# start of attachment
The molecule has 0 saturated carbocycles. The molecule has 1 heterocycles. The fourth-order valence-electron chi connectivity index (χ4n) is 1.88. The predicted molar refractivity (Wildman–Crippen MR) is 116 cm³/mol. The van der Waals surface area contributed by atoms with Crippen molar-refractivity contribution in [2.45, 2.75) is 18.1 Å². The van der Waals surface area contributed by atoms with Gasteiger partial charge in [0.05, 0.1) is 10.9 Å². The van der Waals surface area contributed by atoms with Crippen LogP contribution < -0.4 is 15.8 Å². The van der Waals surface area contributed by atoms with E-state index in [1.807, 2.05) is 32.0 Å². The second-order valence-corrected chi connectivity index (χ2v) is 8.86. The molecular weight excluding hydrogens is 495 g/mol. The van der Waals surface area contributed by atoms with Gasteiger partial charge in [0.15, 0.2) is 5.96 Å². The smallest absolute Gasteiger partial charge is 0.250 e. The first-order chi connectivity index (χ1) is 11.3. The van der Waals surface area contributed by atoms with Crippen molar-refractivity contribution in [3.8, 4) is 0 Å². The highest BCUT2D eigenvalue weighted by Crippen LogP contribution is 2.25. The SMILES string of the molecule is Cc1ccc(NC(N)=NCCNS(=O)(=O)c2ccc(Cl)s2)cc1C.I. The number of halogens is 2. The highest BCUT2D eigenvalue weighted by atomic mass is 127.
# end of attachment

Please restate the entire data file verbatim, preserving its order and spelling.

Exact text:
The molecule has 0 saturated carbocycles. The molecule has 1 heterocycles. The fourth-order valence-electron chi connectivity index (χ4n) is 1.88. The predicted molar refractivity (Wildman–Crippen MR) is 116 cm³/mol. The van der Waals surface area contributed by atoms with Crippen molar-refractivity contribution in [2.45, 2.75) is 18.1 Å². The van der Waals surface area contributed by atoms with Gasteiger partial charge in [0.05, 0.1) is 10.9 Å². The van der Waals surface area contributed by atoms with Crippen LogP contribution < -0.4 is 15.8 Å². The van der Waals surface area contributed by atoms with E-state index in [1.807, 2.05) is 32.0 Å². The second-order valence-corrected chi connectivity index (χ2v) is 8.86. The molecular weight excluding hydrogens is 495 g/mol. The van der Waals surface area contributed by atoms with Gasteiger partial charge in [0.15, 0.2) is 5.96 Å². The smallest absolute Gasteiger partial charge is 0.250 e. The first-order chi connectivity index (χ1) is 11.3. The van der Waals surface area contributed by atoms with Crippen molar-refractivity contribution in [3.8, 4) is 0 Å². The highest BCUT2D eigenvalue weighted by Crippen LogP contribution is 2.25. The SMILES string of the molecule is Cc1ccc(NC(N)=NCCNS(=O)(=O)c2ccc(Cl)s2)cc1C.I. The number of halogens is 2. The highest BCUT2D eigenvalue weighted by atomic mass is 127.